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# For every integer k from 1 to 10, inclusive, the kth term of

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SVP
Joined: 21 Jul 2006
Posts: 1551
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For every integer k from 1 to 10, inclusive, the kth term of [#permalink]  07 Dec 2007, 04:38
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For every integer k from 1 to 10, inclusive, the kth term of a certain sequence is given by (-1)^(k+1) (1/2^k). If T is the sum of the first 10 terms in the sequence, then T is

a) greater than 2
b) between 1 and 2
c) between 1/2 and 1
d) between 1/4 and 1/2
e) less than 1/4

Can you guys show me how to solve this? thanks
CIO
Joined: 09 Mar 2003
Posts: 465
Followers: 2

Kudos [?]: 33 [0], given: 0

Re: PS: Sequence [#permalink]  07 Dec 2007, 06:56
tarek99 wrote:
For every integer k from 1 to 10, inclusive, the kth term of a certain sequence is given by (-1)^(k+1) (1/2^k). If T is the sum of the first 10 terms in the sequence, then T is

a) greater than 2
b) between 1 and 2
c) between 1/2 and 1
d) between 1/4 and 1/2
e) less than 1/4

Can you guys show me how to solve this? thanks

I like this question. It takes something that's potentially hard and lets us draw a nice diagram that gets to the answer easily.

First, plot out how the sequence works. Very quickly, we will see that the sequence is made up of growing powers of 1/2, alternating positive and negative:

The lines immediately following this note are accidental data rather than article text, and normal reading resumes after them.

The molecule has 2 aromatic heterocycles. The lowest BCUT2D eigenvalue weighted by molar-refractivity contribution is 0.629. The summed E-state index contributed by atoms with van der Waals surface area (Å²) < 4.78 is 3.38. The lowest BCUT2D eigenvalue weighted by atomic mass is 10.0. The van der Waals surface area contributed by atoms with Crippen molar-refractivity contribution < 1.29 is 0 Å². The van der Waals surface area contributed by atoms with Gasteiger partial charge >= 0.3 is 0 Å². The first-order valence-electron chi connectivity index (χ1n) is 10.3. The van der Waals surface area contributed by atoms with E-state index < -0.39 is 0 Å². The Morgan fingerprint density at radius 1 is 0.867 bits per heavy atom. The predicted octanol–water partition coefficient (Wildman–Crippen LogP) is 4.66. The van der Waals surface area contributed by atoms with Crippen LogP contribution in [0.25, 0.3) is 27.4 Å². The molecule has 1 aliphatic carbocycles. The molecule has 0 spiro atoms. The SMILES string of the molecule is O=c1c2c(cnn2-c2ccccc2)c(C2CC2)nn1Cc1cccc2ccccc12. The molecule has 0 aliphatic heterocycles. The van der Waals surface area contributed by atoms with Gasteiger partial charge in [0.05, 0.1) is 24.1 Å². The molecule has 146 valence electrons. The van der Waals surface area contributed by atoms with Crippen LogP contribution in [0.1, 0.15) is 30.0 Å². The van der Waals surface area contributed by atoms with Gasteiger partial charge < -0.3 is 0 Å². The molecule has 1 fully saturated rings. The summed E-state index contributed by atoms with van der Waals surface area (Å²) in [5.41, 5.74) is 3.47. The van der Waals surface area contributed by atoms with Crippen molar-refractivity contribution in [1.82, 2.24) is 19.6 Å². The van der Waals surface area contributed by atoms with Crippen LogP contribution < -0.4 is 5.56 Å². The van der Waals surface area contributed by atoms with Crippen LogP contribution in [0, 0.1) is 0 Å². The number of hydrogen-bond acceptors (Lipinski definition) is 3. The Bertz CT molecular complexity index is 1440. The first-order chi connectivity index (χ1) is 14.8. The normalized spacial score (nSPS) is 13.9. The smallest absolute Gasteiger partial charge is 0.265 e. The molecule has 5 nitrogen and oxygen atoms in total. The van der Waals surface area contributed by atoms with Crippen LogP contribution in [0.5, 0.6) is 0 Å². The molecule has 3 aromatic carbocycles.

k = 1: 1/2
k = 2: -1/4
k = 3: 1/8
k = 4: -1/16
k = 5: 1/32
etc....

now, to add these quickly, draw a number line, with 0 in the middle, and +1 and -1 on the extremes.

The first term is 1/2, so start there. Then we subtract 1/4, which drops us down to 1/4. Then we add 1/8, so we go back up, but not quite to 1/2. Then subtract 1/16, we go down, but not exactly back to 1/4, then add 1/32, and on and on. We are essentially bouncing around a point that is in between 1/4 and 1/2.

And, lo and behold, that's it. The answer is D.
SVP
Joined: 21 Jul 2006
Posts: 1551
Followers: 8

Kudos [?]: 287 [0], given: 1

[#permalink]  07 Dec 2007, 10:05
beautiful explanation! the OA is D
[#permalink] 07 Dec 2007, 10:05
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# For every integer k from 1 to 10, inclusive, the kth term of

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